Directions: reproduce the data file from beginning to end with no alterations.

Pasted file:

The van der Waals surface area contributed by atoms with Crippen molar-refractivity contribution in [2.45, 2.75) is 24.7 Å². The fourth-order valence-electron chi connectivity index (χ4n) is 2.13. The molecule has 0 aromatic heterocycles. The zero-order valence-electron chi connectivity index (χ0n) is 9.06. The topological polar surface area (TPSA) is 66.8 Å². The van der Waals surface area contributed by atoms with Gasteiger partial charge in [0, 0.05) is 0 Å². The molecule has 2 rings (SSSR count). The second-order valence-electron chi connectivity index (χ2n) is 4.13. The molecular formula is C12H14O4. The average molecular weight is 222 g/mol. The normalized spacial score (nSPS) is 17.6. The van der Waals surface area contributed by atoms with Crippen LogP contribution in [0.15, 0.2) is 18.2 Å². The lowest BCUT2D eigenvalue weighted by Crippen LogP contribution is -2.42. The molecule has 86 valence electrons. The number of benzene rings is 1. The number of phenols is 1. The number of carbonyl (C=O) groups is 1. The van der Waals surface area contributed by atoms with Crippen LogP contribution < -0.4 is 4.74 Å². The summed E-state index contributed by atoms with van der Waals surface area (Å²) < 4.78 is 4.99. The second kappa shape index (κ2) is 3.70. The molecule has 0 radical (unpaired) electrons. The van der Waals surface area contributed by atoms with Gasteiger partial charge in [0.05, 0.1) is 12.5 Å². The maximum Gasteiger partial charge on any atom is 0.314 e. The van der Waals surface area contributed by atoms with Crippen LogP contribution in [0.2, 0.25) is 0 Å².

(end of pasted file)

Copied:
The van der Waals surface area contributed by atoms with Crippen molar-refractivity contribution in [2.45, 2.75) is 24.7 Å². The fourth-order valence-electron chi connectivity index (χ4n) is 2.13. The molecule has 0 aromatic heterocycles. The zero-order valence-electron chi connectivity index (χ0n) is 9.06. The topological polar surface area (TPSA) is 66.8 Å². The van der Waals surface area contributed by atoms with Gasteiger partial charge in [0, 0.05) is 0 Å². The molecule has 2 rings (SSSR count). The second-order valence-electron chi connectivity index (χ2n) is 4.13. The molecular formula is C12H14O4. The average molecular weight is 222 g/mol. The normalized spacial score (nSPS) is 17.6. The van der Waals surface area contributed by atoms with Crippen LogP contribution in [0.15, 0.2) is 18.2 Å². The lowest BCUT2D eigenvalue weighted by Crippen LogP contribution is -2.42. The molecule has 86 valence electrons. The number of benzene rings is 1. The number of phenols is 1. The number of carbonyl (C=O) groups is 1. The van der Waals surface area contributed by atoms with Crippen LogP contribution < -0.4 is 4.74 Å². The summed E-state index contributed by atoms with van der Waals surface area (Å²) < 4.78 is 4.99. The second kappa shape index (κ2) is 3.70. The molecule has 0 radical (unpaired) electrons. The van der Waals surface area contributed by atoms with Gasteiger partial charge in [0.05, 0.1) is 12.5 Å². The maximum Gasteiger partial charge on any atom is 0.314 e. The van der Waals surface area contributed by atoms with Crippen LogP contribution in [0.2, 0.25) is 0 Å².